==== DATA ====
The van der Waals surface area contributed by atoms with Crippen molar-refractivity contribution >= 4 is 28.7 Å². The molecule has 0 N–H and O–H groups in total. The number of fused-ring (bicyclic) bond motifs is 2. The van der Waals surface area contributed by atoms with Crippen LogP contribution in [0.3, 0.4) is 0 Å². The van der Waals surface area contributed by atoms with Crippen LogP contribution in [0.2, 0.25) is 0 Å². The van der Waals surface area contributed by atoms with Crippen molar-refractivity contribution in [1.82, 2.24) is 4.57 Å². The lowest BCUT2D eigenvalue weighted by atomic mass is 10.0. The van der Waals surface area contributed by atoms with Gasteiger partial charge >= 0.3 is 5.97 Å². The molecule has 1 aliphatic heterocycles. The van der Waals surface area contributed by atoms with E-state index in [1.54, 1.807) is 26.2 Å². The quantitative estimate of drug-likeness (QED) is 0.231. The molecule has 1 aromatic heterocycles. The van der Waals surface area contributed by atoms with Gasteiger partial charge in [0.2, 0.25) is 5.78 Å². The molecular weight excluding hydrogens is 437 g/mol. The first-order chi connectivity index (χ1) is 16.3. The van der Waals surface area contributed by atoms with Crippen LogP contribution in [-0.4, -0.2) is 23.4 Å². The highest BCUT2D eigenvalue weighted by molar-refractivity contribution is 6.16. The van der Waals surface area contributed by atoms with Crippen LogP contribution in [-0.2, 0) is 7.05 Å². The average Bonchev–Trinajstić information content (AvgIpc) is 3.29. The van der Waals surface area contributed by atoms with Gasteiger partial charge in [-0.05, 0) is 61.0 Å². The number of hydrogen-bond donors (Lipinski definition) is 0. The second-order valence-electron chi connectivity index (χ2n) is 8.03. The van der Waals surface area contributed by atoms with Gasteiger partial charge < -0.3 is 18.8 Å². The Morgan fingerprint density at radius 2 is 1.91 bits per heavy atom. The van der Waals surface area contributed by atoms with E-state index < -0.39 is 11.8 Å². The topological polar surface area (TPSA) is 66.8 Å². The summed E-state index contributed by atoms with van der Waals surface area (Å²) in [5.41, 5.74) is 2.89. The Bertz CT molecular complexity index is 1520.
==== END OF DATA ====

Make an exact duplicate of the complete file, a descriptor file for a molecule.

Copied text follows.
The van der Waals surface area contributed by atoms with Crippen molar-refractivity contribution >= 4 is 28.7 Å². The molecule has 0 N–H and O–H groups in total. The number of fused-ring (bicyclic) bond motifs is 2. The van der Waals surface area contributed by atoms with Crippen LogP contribution in [0.3, 0.4) is 0 Å². The van der Waals surface area contributed by atoms with Crippen LogP contribution in [0.2, 0.25) is 0 Å². The van der Waals surface area contributed by atoms with Crippen molar-refractivity contribution in [1.82, 2.24) is 4.57 Å². The lowest BCUT2D eigenvalue weighted by atomic mass is 10.0. The van der Waals surface area contributed by atoms with Gasteiger partial charge >= 0.3 is 5.97 Å². The molecule has 1 aliphatic heterocycles. The van der Waals surface area contributed by atoms with E-state index in [1.54, 1.807) is 26.2 Å². The quantitative estimate of drug-likeness (QED) is 0.231. The molecule has 1 aromatic heterocycles. The van der Waals surface area contributed by atoms with Gasteiger partial charge in [0.2, 0.25) is 5.78 Å². The molecular weight excluding hydrogens is 437 g/mol. The first-order chi connectivity index (χ1) is 16.3. The van der Waals surface area contributed by atoms with Crippen LogP contribution in [-0.4, -0.2) is 23.4 Å². The highest BCUT2D eigenvalue weighted by molar-refractivity contribution is 6.16. The van der Waals surface area contributed by atoms with Crippen LogP contribution in [-0.2, 0) is 7.05 Å². The average Bonchev–Trinajstić information content (AvgIpc) is 3.29. The van der Waals surface area contributed by atoms with Gasteiger partial charge in [-0.05, 0) is 61.0 Å². The number of hydrogen-bond donors (Lipinski definition) is 0. The second-order valence-electron chi connectivity index (χ2n) is 8.03. The van der Waals surface area contributed by atoms with Gasteiger partial charge < -0.3 is 18.8 Å². The Morgan fingerprint density at radius 2 is 1.91 bits per heavy atom. The van der Waals surface area contributed by atoms with E-state index < -0.39 is 11.8 Å². The topological polar surface area (TPSA) is 66.8 Å². The summed E-state index contributed by atoms with van der Waals surface area (Å²) in [5.41, 5.74) is 2.89. The Bertz CT molecular complexity index is 1520.